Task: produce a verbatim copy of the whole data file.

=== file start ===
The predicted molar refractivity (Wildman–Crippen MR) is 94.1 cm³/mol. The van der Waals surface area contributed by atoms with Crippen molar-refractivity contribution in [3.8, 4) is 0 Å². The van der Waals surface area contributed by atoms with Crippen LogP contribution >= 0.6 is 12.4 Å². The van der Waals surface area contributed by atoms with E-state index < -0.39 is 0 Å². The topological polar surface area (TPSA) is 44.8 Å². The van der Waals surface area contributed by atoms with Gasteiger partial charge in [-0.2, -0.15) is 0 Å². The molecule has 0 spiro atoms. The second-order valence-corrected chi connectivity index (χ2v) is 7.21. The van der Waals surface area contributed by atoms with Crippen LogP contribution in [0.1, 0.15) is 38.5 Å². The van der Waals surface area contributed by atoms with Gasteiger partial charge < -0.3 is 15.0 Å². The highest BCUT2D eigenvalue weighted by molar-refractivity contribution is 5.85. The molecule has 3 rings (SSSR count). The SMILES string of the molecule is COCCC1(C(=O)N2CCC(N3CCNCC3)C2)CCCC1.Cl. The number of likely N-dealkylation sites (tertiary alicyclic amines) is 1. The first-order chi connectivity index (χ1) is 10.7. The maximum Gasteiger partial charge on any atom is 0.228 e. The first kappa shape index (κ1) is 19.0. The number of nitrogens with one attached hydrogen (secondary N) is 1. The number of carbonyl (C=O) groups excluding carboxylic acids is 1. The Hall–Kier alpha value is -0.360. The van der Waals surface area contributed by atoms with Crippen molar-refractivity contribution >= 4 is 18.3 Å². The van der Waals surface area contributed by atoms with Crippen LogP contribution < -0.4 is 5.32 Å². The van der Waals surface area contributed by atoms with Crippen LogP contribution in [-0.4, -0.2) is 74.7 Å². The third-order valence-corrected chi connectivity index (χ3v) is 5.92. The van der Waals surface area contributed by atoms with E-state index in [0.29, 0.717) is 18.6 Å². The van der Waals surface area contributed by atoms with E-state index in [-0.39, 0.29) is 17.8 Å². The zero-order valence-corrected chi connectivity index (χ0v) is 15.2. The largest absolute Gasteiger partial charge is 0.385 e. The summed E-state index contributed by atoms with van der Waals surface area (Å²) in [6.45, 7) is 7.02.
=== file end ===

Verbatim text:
The predicted molar refractivity (Wildman–Crippen MR) is 94.1 cm³/mol. The van der Waals surface area contributed by atoms with Crippen molar-refractivity contribution in [3.8, 4) is 0 Å². The van der Waals surface area contributed by atoms with Crippen LogP contribution >= 0.6 is 12.4 Å². The van der Waals surface area contributed by atoms with E-state index < -0.39 is 0 Å². The topological polar surface area (TPSA) is 44.8 Å². The van der Waals surface area contributed by atoms with Gasteiger partial charge in [-0.2, -0.15) is 0 Å². The molecule has 0 spiro atoms. The second-order valence-corrected chi connectivity index (χ2v) is 7.21. The van der Waals surface area contributed by atoms with Crippen LogP contribution in [0.1, 0.15) is 38.5 Å². The van der Waals surface area contributed by atoms with Gasteiger partial charge < -0.3 is 15.0 Å². The highest BCUT2D eigenvalue weighted by molar-refractivity contribution is 5.85. The molecule has 3 rings (SSSR count). The SMILES string of the molecule is COCCC1(C(=O)N2CCC(N3CCNCC3)C2)CCCC1.Cl. The number of likely N-dealkylation sites (tertiary alicyclic amines) is 1. The first-order chi connectivity index (χ1) is 10.7. The maximum Gasteiger partial charge on any atom is 0.228 e. The first kappa shape index (κ1) is 19.0. The number of nitrogens with one attached hydrogen (secondary N) is 1. The number of carbonyl (C=O) groups excluding carboxylic acids is 1. The Hall–Kier alpha value is -0.360. The van der Waals surface area contributed by atoms with Crippen molar-refractivity contribution >= 4 is 18.3 Å². The van der Waals surface area contributed by atoms with Crippen LogP contribution < -0.4 is 5.32 Å². The van der Waals surface area contributed by atoms with Crippen LogP contribution in [-0.4, -0.2) is 74.7 Å². The third-order valence-corrected chi connectivity index (χ3v) is 5.92. The van der Waals surface area contributed by atoms with E-state index in [0.29, 0.717) is 18.6 Å². The van der Waals surface area contributed by atoms with E-state index in [-0.39, 0.29) is 17.8 Å². The zero-order valence-corrected chi connectivity index (χ0v) is 15.2. The largest absolute Gasteiger partial charge is 0.385 e. The summed E-state index contributed by atoms with van der Waals surface area (Å²) in [6.45, 7) is 7.02.